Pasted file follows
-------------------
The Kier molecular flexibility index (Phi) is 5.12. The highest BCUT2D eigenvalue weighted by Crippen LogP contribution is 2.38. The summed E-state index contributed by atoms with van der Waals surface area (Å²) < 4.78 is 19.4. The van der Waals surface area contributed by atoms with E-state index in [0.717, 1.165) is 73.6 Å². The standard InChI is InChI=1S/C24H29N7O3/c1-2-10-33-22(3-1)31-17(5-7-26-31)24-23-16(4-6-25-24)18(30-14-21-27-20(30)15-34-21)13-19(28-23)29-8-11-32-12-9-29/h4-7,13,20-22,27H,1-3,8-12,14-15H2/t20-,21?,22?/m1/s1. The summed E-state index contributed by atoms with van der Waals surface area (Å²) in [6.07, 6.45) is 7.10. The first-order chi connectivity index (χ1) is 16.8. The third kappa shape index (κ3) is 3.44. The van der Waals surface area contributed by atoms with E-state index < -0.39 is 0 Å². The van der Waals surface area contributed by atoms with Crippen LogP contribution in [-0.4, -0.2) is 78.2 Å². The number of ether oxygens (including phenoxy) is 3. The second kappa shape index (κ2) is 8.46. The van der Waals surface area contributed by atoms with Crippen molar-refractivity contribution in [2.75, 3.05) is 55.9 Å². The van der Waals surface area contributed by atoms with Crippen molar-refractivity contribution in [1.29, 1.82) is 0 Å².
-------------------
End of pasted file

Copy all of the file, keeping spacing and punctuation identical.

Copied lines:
The Kier molecular flexibility index (Phi) is 5.12. The highest BCUT2D eigenvalue weighted by Crippen LogP contribution is 2.38. The summed E-state index contributed by atoms with van der Waals surface area (Å²) < 4.78 is 19.4. The van der Waals surface area contributed by atoms with E-state index in [0.717, 1.165) is 73.6 Å². The standard InChI is InChI=1S/C24H29N7O3/c1-2-10-33-22(3-1)31-17(5-7-26-31)24-23-16(4-6-25-24)18(30-14-21-27-20(30)15-34-21)13-19(28-23)29-8-11-32-12-9-29/h4-7,13,20-22,27H,1-3,8-12,14-15H2/t20-,21?,22?/m1/s1. The summed E-state index contributed by atoms with van der Waals surface area (Å²) in [6.07, 6.45) is 7.10. The first-order chi connectivity index (χ1) is 16.8. The third kappa shape index (κ3) is 3.44. The van der Waals surface area contributed by atoms with E-state index < -0.39 is 0 Å². The van der Waals surface area contributed by atoms with Crippen LogP contribution in [-0.4, -0.2) is 78.2 Å². The number of ether oxygens (including phenoxy) is 3. The second kappa shape index (κ2) is 8.46. The van der Waals surface area contributed by atoms with Crippen molar-refractivity contribution in [2.75, 3.05) is 55.9 Å². The van der Waals surface area contributed by atoms with Crippen molar-refractivity contribution in [1.29, 1.82) is 0 Å².